So the Heads of State and Government put in an all-nighter at the European Council in Brussels. And this morning at the time of writing there is still no consensus as to who will get any of the EU’s top jobs, President of the European Commission foremost among the positions that need to be agreed.
It was important for the European Council to sort this out before the first constitutive session of the new European Parliament later this week – the European Parliament may now be able to steal a lead on the Member States in sorting out this conundrum.
But why do we have the conundrum in the first place?
In 2014, the last time we went through this process, choosing the Commission President was relatively easy. Both of the major political parties in the EU – the centre-right European People’s Party (EPP) and centre-left Party of European Socialists (S&D) had their candidates – Jean-Claude Juncker and Martin Schulz respectively. The EPP ended up as the largest party in the EP, and the choice of Juncker followed from that.
But there was one major difference between Juncker and this year’s nominee, Manfred Weber.
Juncker, as a former Prime Minister of Luxembourg, had been one of the Heads of State and Government, as well as getting the backing of the European Parliament. He could understand both sides. By contrast Weber has been a European Parliament person, and only that, for all of his career.
The EPP could have done it another way, by backing former Finnish Prime Minister Alexander Stubb in its internal vote to decide its nominee, But Weber won that race 492 to 127 votes. The EPP did not stop to think: is Weber actually the right person? He was their person, and that was all that mattered to them.
Any other possible EPP candidates – Barnier, Varadkar, Georgieva, Lagarde – have the reverse problem. They might have held national roles, but they lack any really deep support within the EPP, and immediately draw the ire of the European Parliament that wants to defend the Spitzenkandidat process. None of them are especially compelling candidates either.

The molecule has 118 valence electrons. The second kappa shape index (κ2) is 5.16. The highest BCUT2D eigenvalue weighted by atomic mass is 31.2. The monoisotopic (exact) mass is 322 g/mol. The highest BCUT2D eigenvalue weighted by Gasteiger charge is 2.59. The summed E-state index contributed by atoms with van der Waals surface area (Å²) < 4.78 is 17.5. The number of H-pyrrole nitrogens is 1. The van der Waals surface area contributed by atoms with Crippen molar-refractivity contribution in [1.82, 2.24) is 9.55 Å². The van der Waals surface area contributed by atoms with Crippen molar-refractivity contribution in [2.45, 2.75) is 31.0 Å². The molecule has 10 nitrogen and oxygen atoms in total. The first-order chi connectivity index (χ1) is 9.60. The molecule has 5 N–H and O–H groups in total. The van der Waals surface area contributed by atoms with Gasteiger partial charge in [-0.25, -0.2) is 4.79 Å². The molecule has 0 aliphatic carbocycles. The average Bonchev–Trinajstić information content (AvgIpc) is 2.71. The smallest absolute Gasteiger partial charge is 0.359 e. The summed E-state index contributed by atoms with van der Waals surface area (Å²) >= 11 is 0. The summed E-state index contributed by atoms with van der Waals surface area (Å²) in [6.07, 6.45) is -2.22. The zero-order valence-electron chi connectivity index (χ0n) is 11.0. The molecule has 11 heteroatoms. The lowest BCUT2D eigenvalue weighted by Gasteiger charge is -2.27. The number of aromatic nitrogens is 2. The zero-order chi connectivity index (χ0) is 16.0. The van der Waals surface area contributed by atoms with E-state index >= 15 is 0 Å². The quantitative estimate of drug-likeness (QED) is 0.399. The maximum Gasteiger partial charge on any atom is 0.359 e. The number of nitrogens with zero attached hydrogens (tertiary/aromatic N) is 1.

The main opponent of Weber is Macron whose La République En Marche! MEPs now sit with the liberals in the European Parliament. But while Macron kicks up a stink about Weber, he is not really determined to build an alliance behind the best liberal candidate in the race, Margrethe Vestager, either. A sort of progressive alliance between liberals, social democrats and greens could be used to strengthen the case for Vestager, but – in light of the discussions at the European Council – that seems to not really be happening currently.
All of that then then led to the idea that PES nominee Timmermans was a viable Commission President, and a deal towards that end was apparently brokered in the margins of the G20 in Osaka. But that then seems to have failed in Brussels as the Osaka deal had not cleared with some of the member parties of the EPP.
It strikes me then that the only thing that has remained the same in all of this is the impact of leaders’ egos. Macron, Orbán, Tajani and Oettinger have all just basically staked out their opposition to, or staunch defence of, one candidate or another in their public statements and media interviews, and are not actually seeking solutions. They would rather not be wrong, than actually do something that is right for the EU.
The EPP, so used to calling the shots, selected a candidate with major downsides – no Council experience, and perceived to be too lax about rule of law breaches in Central Europe – and thought they could bulldozer him through. The PES – that did badly at the election but has a better candidate – nevertheless lacks the ability to persuade others of the merits of its guy. And the Liberals cannot properly unite behind their candidate as an alternative. And compelling candidates for the other top positions – President of the European Council and High Rep for Foreign Policy – are in short supply as well.
We have seen it before on pieces of legislation – the Services Directive or the General Data Protection Regulation for example – where the European Parliament can seize the initiative when the Member States are deadlocked. Now is perhaps the time for the EP to do just that for the top positions as well, offering the Member States a way out of the conundrum?
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